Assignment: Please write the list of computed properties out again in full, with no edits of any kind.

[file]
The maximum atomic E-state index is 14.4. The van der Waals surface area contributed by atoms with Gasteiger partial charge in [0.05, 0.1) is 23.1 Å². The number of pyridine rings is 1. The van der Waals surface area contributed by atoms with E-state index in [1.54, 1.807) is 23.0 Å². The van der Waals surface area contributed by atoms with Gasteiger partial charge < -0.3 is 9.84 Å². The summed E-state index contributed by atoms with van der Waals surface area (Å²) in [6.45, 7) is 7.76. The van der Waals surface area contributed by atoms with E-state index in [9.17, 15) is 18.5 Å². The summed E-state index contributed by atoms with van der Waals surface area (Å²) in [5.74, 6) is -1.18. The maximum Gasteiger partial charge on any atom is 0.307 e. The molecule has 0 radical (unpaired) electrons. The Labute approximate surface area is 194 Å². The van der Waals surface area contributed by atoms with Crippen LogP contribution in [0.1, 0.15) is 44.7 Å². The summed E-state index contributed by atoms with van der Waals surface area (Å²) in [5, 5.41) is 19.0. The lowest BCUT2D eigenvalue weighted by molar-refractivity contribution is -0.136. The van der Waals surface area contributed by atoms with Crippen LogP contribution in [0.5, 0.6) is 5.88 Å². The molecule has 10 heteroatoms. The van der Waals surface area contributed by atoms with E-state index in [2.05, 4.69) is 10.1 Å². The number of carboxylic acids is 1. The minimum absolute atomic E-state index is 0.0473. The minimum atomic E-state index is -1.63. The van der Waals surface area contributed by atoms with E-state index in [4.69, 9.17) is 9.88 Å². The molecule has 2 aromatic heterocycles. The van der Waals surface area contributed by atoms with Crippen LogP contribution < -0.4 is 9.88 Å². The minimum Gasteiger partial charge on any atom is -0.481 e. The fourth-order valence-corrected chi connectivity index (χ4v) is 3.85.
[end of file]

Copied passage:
The maximum atomic E-state index is 14.4. The van der Waals surface area contributed by atoms with Gasteiger partial charge in [0.05, 0.1) is 23.1 Å². The number of pyridine rings is 1. The van der Waals surface area contributed by atoms with E-state index in [1.54, 1.807) is 23.0 Å². The van der Waals surface area contributed by atoms with Gasteiger partial charge < -0.3 is 9.84 Å². The summed E-state index contributed by atoms with van der Waals surface area (Å²) in [6.45, 7) is 7.76. The van der Waals surface area contributed by atoms with E-state index in [9.17, 15) is 18.5 Å². The summed E-state index contributed by atoms with van der Waals surface area (Å²) in [5.74, 6) is -1.18. The maximum Gasteiger partial charge on any atom is 0.307 e. The molecule has 0 radical (unpaired) electrons. The Labute approximate surface area is 194 Å². The van der Waals surface area contributed by atoms with Crippen LogP contribution in [0.1, 0.15) is 44.7 Å². The summed E-state index contributed by atoms with van der Waals surface area (Å²) in [5, 5.41) is 19.0. The lowest BCUT2D eigenvalue weighted by molar-refractivity contribution is -0.136. The van der Waals surface area contributed by atoms with Crippen LogP contribution in [0.5, 0.6) is 5.88 Å². The molecule has 10 heteroatoms. The van der Waals surface area contributed by atoms with E-state index in [2.05, 4.69) is 10.1 Å². The number of carboxylic acids is 1. The minimum absolute atomic E-state index is 0.0473. The minimum atomic E-state index is -1.63. The van der Waals surface area contributed by atoms with E-state index in [4.69, 9.17) is 9.88 Å². The molecule has 2 aromatic heterocycles. The van der Waals surface area contributed by atoms with Crippen LogP contribution < -0.4 is 9.88 Å². The minimum Gasteiger partial charge on any atom is -0.481 e. The fourth-order valence-corrected chi connectivity index (χ4v) is 3.85.